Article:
There’s a new Orphan Works Bill in Town

As always, there’s good news and bad news.

There’s an immense amount of erroneous information about the new orphan works bill, primarily from certain people who are worried about their livelihoods. I don’t at all begrudge someone being concerned about their livelihoods. There are definitely some legitimate concerns about the course such a bill could take. I do begrudge hyperbole and poor analysis and the spreading of such information without any attempt at verification. I’m also not entirely happy with some interpretations of copyright law I’ve seen that misconstrue the purpose of copyright and that are flat-out wrong about how existing copyright law works, especially in the international context. That’s more understandable though, since it’s confusing. 😛

It’s not all bad, though. Although the blog world seems to have a lot of the negative talk, there are actually some civil discussions going on from and amongst these same groups.

The bill isn’t intended to be anti-artist. It’s not part of a scheme by the corporate overloads to make more money. It’s not about the government attempting to censor artists. It’s not “a license to steal.” It doesn’t reinstate registration requirement for artists. I find it fascinating that people are making all kinds of allegations about the bill when they haven’t read any version of the proposal- they’re pretty much responding to the initial messages and articles that were sent out by certain individuals and groups.

All I’m really asking is that you read the text of the bill yourself when you have the opportunity, make legitimate criticisms public, and if you think the bill isn’t satisfactory, attempt to come to a solution of the orphan works problem. Because the orphan works problem is not getting any better. That’s actually something a lot of people agree on, artists, educators, librarians, etc. alike. Reading the bills is rarely fun, but if you’re going to share an opinion, please make it an informed one. 😛

You can find pdfs of the current round of Orphan Works legislation at Public Knowledge.

Orphan works are a problem. To quote Georgia Harper

Orphan works are one of the biggest challenges we face today. These are works that are destined never to see the light of digital day unless we find a way to get them online while making reasonable efforts to protect the interests of their owners. The time when obscurity was the only option for non-economically viable works is over. We need to find ways to get on with it.

For a decent introduction to some of the issues, check out the U.S. Copyright Office’s page on orphan works. Most creative works in existence are orphan works. They’re not the ones that are making people’s livelihoods. They’re the ones people are concerned about.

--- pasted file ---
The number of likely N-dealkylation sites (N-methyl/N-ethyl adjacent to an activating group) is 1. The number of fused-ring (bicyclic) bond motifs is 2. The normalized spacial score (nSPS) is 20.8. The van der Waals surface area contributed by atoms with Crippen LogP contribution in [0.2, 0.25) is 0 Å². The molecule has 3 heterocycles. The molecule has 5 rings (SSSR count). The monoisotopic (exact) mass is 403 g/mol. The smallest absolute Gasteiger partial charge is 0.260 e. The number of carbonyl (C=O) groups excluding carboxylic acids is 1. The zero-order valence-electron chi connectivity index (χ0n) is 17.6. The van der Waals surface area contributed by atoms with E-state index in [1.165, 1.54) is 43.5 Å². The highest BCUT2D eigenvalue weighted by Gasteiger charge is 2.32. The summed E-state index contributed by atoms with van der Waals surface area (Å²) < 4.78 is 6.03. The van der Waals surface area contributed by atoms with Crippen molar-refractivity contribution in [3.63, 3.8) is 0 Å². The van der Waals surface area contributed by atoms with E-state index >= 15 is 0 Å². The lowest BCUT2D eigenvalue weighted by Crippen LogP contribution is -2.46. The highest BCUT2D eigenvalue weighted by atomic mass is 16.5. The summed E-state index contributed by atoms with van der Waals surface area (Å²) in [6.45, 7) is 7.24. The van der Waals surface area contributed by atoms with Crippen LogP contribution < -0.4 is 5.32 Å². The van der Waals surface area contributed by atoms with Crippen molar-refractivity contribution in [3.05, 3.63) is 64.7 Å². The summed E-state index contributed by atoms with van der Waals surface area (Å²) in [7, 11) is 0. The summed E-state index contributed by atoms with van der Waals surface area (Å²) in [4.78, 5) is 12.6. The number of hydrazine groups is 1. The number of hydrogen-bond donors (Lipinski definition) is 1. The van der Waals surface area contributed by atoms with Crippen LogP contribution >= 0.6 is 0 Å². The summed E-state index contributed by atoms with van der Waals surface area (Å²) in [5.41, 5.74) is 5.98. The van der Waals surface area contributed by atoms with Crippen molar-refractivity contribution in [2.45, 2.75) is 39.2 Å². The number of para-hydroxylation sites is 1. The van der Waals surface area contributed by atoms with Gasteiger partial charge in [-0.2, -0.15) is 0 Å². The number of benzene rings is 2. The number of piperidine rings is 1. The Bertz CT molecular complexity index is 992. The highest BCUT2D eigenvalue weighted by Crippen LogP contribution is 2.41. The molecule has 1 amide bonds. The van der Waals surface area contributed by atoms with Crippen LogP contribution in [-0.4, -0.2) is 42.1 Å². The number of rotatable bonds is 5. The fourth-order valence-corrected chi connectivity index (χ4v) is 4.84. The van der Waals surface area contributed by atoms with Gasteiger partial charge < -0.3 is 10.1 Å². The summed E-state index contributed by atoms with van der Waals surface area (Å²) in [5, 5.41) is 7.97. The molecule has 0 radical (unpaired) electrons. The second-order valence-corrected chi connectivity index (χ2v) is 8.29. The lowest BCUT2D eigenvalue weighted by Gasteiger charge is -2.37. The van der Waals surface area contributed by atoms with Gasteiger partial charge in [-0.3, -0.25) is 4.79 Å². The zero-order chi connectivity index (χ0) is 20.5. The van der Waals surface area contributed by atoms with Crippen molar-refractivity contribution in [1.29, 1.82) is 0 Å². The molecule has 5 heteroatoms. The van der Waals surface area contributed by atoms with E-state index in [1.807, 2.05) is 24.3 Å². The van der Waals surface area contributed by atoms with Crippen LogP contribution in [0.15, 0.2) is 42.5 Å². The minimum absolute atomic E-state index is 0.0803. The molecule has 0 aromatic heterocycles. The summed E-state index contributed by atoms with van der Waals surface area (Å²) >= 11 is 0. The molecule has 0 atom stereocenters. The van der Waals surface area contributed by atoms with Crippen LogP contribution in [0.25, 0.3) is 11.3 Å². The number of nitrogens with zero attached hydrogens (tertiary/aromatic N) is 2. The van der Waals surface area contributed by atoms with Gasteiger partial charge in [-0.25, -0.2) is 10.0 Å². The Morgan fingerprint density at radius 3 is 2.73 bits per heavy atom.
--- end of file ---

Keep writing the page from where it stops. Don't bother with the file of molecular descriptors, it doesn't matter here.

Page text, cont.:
Part of the issue about history, and the preservation and conservation that is necessary to maintain the cultural record. It is very, very difficult for archives, libraries, and museums to preserve certain types of materials in a usable form- particularly when they’re dealing with digital works. The proposed law provides such institutions with some protections for using orphan works. And guess what? People who work at libraries, archives, and museums are not out to destroy art or artists. Far from it.

Part of the issue is about education. We deal with these orphaned materials on a daily basis at the iSchool, and we’re heavily constrained in what we can do with them. Other departments face similar issues, although I suspect the impact on us is a bit stronger because of digitization curriculum. I might be wrong there, though.

In the text at least one version of the bill, users of orphan works also have to register their intent to use such orphan works, and also mark the use in a way that identifies the work as used as an orphan work. Furthermore, people cannot simply find an unmarked image and declare that worked orphaned. Additionally, people do have to make a reasonable search in order to use the work at all. In the case where the creator is found, there are provisions for the creator to receive payment. And woe betide the person who acts in bad faith (whom are what most of those who are maligning the bill are worried about). We all worry about bad actors.

There are burdens all around, but it’s a start.


  1. Sean Rice said,

    May 13, 2008 @ 1:08 pm